Starting today, 18th of December, 2017, at 3am UTC, there was an unprecedented attack on WordPress based websites. Most of these hacks consisted of mass connection of IP’s mostly originating from Russia and China, flooding WordPress websites throughout the world. The IP’s attempted to access the admin panel and login via bruteforce attack methods. A WordPress defense plugin called this the biggest attack they’ve ever seen since.
Breaking: Massive Bruteforce/DDoS Attack on WordPress Websites
At 7pm Pacific time, Wordfence reported that there were 14 million attacks per hour on WordPress based websites. This attack is mostly likely attributed to a recent database leak , where over a billion plaintext usernames and passwords were being transferred, sold, bought and shared on underground forums and communities. Hackers, armed with plaintext username and passwords likely created an enormous botnet with the intention of testing these usernames/passwords against WordPress admin logins.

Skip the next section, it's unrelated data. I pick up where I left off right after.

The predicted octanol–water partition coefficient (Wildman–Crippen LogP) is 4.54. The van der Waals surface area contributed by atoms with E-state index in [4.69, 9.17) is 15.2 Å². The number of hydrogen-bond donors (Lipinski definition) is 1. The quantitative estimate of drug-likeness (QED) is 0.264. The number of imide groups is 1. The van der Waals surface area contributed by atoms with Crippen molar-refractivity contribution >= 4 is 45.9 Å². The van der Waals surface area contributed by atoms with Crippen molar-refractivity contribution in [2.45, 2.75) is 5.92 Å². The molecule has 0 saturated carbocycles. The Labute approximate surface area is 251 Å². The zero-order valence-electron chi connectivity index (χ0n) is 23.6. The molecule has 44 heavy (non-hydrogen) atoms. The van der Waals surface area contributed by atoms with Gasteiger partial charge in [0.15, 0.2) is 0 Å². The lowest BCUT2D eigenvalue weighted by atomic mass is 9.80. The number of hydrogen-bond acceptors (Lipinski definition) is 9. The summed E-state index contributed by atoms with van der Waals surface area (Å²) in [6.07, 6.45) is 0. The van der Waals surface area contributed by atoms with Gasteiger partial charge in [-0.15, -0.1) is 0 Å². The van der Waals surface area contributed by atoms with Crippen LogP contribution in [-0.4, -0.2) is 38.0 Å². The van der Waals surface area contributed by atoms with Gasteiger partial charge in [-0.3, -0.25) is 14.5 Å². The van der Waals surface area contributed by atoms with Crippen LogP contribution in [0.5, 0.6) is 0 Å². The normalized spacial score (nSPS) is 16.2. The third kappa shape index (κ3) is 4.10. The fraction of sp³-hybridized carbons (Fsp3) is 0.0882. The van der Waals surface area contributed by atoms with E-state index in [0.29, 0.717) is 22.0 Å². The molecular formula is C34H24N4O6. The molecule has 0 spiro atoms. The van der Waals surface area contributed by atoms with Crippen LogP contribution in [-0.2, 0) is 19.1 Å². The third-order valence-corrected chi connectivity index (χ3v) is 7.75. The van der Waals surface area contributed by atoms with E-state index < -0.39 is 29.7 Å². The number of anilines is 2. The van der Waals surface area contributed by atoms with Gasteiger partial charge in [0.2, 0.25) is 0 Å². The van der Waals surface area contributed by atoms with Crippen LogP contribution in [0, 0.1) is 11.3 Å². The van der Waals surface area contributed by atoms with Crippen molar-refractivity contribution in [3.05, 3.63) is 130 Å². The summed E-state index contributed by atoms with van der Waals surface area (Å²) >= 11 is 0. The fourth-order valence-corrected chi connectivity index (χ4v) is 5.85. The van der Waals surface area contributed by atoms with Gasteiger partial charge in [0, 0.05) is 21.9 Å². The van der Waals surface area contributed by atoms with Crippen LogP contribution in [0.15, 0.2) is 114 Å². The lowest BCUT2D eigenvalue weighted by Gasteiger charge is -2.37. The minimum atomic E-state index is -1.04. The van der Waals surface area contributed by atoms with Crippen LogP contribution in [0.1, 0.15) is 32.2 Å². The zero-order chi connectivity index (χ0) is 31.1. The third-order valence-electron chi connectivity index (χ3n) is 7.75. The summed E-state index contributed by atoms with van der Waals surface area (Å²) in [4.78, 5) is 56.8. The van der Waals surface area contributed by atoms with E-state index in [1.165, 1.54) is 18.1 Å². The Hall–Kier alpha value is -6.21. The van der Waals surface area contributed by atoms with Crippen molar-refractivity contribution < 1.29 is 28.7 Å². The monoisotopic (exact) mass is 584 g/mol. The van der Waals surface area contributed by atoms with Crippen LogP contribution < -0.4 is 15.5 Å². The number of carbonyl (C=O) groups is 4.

Nearly 200,000 WordPress Websites Are Being Targeted Per Hour
If you are the administrator of a WordPress website, chances are you’ve seen a gigantic increase in IP’s to your website since the 18th of December, 2017, at 3am UTC. Our team at CustomDesignPartners have been combing through our hosted WordPress websites and our IT team has noticed 3 behaviors of the attackers:
- 90% of all IP’s are sourced from the Russian Federation.
- The bots are crawling through most pages of the website, likely in an attempt to find the admin panel.
- Some of the smaller, shared hosted websites have suffered from an indirect DDoS (distributed denial of service) due to the amount of IP’s accessing the site at once.
Protecting Against WordPress Bruteforce
There are plenty of ways to protect yourself against bruteforce and other methods of attacks if you’re using WordPress:
- Firstly, make sure you have a security plugin installed. We highly recommend WordFence.
- Plugins like WordFence and others allow you to change the admin login URL. Usually, by default, it’s /admin-login/. By changing this to something unique, bots are less likely to find the admin login subfolder.
- Make sure your site is SSL secured (HTTPS), which adds an extra layer of encryption and protection.
- Finally, make daily backups of your WordPress site. YES, some people still don’t do this!
If you think you’ve been hacked, or, need assistance setting up software on WordPress (or any other CMS) to protect your website, contact us. If you have any news you’d like to share regarding this current enormous attack, please let us know.